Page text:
“Heartworm” is a term that most dog owners hope never to hear their veterinarians say. Unfortunately, heartworm diagnoses are all too common. If left undetected and untreated, these worm-like parasites—which live inside the hearts of dogs and cats—can cause shortness of breath, increased fatigue, and eventually heart failure.
Unfortunately, the way in which heartworm is transmitted is almost completely unavoidable. Dogs in every state have been diagnosed with heartworm disease. Mosquitoes are one form of transmission, carrying heartworm larvae from dog to dog between bites.
You might be in luck depending on where you live and on the weather. If you live in a state where winter-month temperatures reach below freezing (and mosquitoes die out), you may want to ask your vet about whether your dog needs to be treated for heartworm every month. If you live in a warmer state, then your vet will probably want to follow the American Heartworm Society’s recommendations and have your dog treated monthly.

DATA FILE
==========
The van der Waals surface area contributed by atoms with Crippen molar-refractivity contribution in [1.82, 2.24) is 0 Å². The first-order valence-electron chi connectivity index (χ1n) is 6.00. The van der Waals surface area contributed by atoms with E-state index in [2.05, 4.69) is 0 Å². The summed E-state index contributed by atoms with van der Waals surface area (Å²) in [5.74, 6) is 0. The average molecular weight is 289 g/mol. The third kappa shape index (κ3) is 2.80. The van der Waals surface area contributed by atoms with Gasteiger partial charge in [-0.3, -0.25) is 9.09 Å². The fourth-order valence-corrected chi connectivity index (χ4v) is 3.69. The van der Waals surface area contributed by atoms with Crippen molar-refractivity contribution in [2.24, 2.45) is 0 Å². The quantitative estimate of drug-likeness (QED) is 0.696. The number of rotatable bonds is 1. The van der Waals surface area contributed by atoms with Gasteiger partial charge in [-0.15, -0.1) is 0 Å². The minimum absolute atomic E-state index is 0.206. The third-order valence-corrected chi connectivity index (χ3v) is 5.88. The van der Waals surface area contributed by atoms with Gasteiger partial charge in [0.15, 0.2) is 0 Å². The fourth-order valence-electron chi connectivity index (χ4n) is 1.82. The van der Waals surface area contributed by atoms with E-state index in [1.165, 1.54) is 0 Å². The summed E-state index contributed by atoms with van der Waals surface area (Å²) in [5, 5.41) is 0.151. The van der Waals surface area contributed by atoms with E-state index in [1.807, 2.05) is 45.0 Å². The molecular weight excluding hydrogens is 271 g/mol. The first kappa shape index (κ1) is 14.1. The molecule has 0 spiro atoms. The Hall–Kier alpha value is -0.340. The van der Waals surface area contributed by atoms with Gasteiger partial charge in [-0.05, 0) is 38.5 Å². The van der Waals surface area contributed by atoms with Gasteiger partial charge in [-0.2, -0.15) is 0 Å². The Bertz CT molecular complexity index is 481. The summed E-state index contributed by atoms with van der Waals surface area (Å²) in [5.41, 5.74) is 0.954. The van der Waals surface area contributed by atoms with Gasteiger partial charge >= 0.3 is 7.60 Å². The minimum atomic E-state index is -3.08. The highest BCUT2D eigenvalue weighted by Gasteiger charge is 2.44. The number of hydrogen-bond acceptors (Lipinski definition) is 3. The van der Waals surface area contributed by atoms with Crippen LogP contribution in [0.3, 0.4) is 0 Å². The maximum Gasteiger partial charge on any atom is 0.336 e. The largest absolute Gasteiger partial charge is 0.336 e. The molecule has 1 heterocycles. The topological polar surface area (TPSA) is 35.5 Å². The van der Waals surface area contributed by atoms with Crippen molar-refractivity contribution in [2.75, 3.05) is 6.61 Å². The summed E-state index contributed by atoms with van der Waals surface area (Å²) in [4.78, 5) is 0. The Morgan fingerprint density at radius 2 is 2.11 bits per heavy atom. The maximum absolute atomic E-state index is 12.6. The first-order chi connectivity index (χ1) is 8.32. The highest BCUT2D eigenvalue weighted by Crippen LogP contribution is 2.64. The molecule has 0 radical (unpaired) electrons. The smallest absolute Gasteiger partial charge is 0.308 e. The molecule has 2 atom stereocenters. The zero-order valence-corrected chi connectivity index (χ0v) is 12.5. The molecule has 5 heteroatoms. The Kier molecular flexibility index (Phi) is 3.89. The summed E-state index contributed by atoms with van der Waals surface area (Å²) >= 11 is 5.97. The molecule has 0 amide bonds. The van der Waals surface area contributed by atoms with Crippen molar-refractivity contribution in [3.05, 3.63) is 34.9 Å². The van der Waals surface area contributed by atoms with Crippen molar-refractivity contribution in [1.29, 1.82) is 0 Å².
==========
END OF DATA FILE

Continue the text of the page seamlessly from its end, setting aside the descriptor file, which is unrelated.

Because heartworm is impossible to prevent completely, and sometimes treatments aren’t effective, the best approach to combating heartworm is to prevent an infection in the first place. Heartworm preventatives come in a variety of forms, including treats and small pills. These treatments can be light on your wallet, too. If your dog does become infected, treatments can become very costly and time-consuming, requiring multiple appointments and restricted playtime for your pup. Without taking the proper steps, you might be seeing your vet more than you or your dog would like to.
If your dog seems fatigued, less excited about exercise, and unable to shake a mild cough, it may already be too late. Schedule an appointment with your veterinarian today if your favorite pooch isn’t currently on a prevention medication or if you think she might be infected.